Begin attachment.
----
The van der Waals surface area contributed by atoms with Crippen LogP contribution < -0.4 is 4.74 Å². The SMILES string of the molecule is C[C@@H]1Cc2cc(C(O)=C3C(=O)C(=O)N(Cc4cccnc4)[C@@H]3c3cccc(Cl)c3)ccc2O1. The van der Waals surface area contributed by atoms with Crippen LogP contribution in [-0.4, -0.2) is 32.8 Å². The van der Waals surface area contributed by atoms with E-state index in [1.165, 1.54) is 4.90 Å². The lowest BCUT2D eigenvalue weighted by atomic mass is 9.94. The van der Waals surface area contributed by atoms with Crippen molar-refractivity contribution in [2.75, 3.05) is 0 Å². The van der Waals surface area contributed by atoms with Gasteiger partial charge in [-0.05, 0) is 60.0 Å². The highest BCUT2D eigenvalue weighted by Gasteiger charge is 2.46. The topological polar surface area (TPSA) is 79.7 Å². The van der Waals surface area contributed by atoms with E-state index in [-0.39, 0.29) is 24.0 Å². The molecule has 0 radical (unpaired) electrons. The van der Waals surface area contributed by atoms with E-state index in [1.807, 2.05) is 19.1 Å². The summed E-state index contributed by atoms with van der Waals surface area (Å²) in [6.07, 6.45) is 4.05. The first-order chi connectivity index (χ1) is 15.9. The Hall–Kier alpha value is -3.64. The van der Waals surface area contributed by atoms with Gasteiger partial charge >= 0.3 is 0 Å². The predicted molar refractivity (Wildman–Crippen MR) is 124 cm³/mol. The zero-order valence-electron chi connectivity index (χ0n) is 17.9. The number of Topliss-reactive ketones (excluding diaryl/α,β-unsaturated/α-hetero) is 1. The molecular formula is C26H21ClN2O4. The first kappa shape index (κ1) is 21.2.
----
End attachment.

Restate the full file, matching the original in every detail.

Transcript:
The van der Waals surface area contributed by atoms with Crippen LogP contribution < -0.4 is 4.74 Å². The SMILES string of the molecule is C[C@@H]1Cc2cc(C(O)=C3C(=O)C(=O)N(Cc4cccnc4)[C@@H]3c3cccc(Cl)c3)ccc2O1. The van der Waals surface area contributed by atoms with Crippen LogP contribution in [-0.4, -0.2) is 32.8 Å². The van der Waals surface area contributed by atoms with E-state index in [1.165, 1.54) is 4.90 Å². The lowest BCUT2D eigenvalue weighted by atomic mass is 9.94. The van der Waals surface area contributed by atoms with Crippen molar-refractivity contribution in [2.75, 3.05) is 0 Å². The van der Waals surface area contributed by atoms with Gasteiger partial charge in [-0.05, 0) is 60.0 Å². The highest BCUT2D eigenvalue weighted by Gasteiger charge is 2.46. The topological polar surface area (TPSA) is 79.7 Å². The van der Waals surface area contributed by atoms with E-state index in [-0.39, 0.29) is 24.0 Å². The molecule has 0 radical (unpaired) electrons. The van der Waals surface area contributed by atoms with E-state index in [1.807, 2.05) is 19.1 Å². The summed E-state index contributed by atoms with van der Waals surface area (Å²) in [6.07, 6.45) is 4.05. The first-order chi connectivity index (χ1) is 15.9. The Hall–Kier alpha value is -3.64. The van der Waals surface area contributed by atoms with Gasteiger partial charge >= 0.3 is 0 Å². The predicted molar refractivity (Wildman–Crippen MR) is 124 cm³/mol. The zero-order valence-electron chi connectivity index (χ0n) is 17.9. The number of Topliss-reactive ketones (excluding diaryl/α,β-unsaturated/α-hetero) is 1. The molecular formula is C26H21ClN2O4. The first kappa shape index (κ1) is 21.2.